An invasive weed that’s toxic to livestock and resistant to herbicides has turned up in Connecticut. The state announced Thursday that Palmer amaranth, a type of pigweed, was discovered this fall in two pumpkin fields in East Windsor.
The weed is highly aggressive and potentially damaging to crops. Yield losses of up to 90% in corn have been recorded.
Jatinder Aulakh, a scientist with the Connecticut Agricultural Experiment Station, said farmers need to be the first line of defense.
“They need to actively scout for it on their farm and even in their neighborhood and field boundaries,” he said, “because this weed is present in Connecticut now, and we do not know how widespread it is.”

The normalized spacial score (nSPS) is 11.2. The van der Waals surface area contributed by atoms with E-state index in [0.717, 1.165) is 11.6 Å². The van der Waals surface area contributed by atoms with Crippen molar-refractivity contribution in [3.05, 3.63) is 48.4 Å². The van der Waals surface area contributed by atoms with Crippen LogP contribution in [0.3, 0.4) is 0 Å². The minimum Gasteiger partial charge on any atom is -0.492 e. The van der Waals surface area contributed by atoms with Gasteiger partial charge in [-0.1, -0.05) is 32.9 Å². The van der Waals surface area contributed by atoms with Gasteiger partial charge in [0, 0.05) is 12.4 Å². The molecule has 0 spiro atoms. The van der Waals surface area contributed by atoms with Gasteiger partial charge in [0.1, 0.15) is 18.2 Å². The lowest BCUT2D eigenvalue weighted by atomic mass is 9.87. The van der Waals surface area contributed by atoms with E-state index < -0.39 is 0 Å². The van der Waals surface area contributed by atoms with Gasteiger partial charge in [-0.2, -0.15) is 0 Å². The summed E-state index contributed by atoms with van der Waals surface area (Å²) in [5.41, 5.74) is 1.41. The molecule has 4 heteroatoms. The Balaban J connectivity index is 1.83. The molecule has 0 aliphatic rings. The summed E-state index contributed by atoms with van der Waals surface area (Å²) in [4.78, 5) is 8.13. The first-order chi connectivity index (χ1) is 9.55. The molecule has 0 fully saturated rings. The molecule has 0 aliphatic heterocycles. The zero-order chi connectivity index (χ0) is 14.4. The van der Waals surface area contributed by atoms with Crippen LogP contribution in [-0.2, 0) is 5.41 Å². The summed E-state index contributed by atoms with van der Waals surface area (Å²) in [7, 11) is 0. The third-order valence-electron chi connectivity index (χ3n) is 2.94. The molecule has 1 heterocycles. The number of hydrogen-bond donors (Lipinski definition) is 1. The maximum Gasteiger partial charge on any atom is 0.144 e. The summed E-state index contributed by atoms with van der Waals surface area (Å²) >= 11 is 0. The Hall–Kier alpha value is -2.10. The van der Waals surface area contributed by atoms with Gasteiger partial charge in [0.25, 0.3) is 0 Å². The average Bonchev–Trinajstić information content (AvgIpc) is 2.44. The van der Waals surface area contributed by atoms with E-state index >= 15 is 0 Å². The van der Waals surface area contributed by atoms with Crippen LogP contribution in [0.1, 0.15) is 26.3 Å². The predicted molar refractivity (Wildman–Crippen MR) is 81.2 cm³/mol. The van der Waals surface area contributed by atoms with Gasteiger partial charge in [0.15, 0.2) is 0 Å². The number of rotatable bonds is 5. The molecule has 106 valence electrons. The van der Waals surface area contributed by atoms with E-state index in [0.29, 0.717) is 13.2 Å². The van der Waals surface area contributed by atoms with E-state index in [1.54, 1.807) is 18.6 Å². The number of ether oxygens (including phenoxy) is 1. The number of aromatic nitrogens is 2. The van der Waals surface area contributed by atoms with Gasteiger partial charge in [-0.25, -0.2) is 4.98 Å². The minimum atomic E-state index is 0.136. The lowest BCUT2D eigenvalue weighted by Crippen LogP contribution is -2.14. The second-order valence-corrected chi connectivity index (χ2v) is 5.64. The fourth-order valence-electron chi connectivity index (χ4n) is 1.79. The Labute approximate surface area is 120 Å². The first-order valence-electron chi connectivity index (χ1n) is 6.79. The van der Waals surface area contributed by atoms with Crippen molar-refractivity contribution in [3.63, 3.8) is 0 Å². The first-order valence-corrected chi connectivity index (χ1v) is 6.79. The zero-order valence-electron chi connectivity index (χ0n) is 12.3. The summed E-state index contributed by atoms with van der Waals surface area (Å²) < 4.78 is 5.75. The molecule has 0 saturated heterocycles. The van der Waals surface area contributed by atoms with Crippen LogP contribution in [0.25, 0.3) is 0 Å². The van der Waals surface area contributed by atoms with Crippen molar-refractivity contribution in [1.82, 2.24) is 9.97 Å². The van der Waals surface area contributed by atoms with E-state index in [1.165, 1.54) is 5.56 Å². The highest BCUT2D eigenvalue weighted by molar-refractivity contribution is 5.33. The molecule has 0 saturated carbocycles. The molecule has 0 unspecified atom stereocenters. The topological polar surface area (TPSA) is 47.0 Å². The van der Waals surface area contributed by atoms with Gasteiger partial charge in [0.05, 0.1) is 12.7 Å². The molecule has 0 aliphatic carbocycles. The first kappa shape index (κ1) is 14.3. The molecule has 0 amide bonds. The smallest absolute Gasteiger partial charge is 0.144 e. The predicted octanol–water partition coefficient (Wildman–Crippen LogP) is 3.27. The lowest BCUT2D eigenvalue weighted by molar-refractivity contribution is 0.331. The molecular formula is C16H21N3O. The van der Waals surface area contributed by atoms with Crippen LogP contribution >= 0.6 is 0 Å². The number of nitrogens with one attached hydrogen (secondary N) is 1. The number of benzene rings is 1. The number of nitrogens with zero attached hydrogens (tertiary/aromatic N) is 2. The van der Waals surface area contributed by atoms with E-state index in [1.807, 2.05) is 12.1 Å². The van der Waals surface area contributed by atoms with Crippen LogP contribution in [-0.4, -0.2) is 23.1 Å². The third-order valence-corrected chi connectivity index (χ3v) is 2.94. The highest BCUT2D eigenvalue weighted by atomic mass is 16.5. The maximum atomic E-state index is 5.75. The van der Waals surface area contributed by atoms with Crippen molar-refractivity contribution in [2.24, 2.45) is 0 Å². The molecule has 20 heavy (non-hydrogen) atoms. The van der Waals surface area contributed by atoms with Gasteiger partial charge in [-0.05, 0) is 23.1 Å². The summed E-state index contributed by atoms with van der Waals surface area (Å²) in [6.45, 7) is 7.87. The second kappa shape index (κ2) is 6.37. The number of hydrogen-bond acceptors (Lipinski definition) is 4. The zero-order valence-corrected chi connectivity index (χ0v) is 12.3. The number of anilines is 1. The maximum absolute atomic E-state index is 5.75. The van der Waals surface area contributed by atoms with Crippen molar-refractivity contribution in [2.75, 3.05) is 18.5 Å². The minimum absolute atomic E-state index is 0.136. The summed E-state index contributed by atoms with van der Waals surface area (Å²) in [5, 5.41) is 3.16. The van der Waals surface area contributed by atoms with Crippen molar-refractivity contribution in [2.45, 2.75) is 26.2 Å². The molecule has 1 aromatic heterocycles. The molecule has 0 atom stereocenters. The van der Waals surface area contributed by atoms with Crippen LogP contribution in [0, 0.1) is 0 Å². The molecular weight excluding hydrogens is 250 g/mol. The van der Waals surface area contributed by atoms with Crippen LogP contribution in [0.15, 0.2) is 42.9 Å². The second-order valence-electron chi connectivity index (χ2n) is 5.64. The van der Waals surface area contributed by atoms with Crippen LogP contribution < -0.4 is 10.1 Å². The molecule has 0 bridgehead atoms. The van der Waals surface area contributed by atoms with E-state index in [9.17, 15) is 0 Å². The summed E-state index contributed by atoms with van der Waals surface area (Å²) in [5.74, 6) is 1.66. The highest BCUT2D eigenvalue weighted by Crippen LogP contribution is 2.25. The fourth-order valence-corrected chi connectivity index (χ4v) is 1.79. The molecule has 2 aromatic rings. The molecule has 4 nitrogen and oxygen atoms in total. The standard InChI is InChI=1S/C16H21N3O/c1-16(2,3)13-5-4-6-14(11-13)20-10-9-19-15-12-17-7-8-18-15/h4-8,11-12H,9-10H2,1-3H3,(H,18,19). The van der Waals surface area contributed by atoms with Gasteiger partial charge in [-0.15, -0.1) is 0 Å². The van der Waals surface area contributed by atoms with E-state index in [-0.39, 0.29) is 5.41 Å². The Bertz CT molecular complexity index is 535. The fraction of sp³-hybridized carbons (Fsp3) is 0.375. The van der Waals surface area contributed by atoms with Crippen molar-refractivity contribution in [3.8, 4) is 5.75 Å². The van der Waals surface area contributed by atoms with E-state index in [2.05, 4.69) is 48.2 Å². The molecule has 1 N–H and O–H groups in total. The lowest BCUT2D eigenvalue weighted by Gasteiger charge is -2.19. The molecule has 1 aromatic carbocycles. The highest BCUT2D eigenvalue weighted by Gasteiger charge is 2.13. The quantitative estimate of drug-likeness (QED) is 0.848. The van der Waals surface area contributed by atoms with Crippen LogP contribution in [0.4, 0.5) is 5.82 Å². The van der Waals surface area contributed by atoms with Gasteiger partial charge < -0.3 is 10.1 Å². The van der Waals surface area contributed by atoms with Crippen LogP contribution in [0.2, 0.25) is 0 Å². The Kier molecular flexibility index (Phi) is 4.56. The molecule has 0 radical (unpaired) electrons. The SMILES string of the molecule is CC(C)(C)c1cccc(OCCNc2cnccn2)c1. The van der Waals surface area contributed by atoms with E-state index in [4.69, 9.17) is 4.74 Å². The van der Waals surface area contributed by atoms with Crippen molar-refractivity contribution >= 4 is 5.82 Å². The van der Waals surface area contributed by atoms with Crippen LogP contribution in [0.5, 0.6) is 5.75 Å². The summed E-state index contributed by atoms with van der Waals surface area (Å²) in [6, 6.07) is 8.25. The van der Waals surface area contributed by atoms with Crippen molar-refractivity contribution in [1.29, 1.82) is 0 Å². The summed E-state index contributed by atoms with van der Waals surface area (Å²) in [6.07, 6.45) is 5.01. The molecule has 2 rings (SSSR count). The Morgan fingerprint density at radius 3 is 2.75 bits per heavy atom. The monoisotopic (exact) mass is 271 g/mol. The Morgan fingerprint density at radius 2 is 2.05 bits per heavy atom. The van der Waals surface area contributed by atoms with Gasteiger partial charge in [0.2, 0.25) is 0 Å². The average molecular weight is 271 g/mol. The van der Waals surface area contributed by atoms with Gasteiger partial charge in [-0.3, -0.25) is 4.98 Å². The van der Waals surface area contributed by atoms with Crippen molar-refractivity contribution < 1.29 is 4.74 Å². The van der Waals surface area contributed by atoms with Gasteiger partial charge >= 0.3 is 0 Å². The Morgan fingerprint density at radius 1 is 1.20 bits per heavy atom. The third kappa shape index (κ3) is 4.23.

The weed is more common in southern parts of the United States. Its leaves are often identifiable by chevron-shaped water marks on the upper surface.
“We do not exactly know how it made its way into these farms,” Aulakh said. Scientists are working with farmers to determine whether bad seed mixture, dirty farm equipment, wildlife, or a combination of causes is to blame.
Aulakh said one plant can grow up to 12 feet high and produce as many as a million seeds.
“Be very active. This is the time to act,” Aulakh said. “Do not let any plant come to your farm and get established or produce any seeds.”
This story contains information from the Associated Press.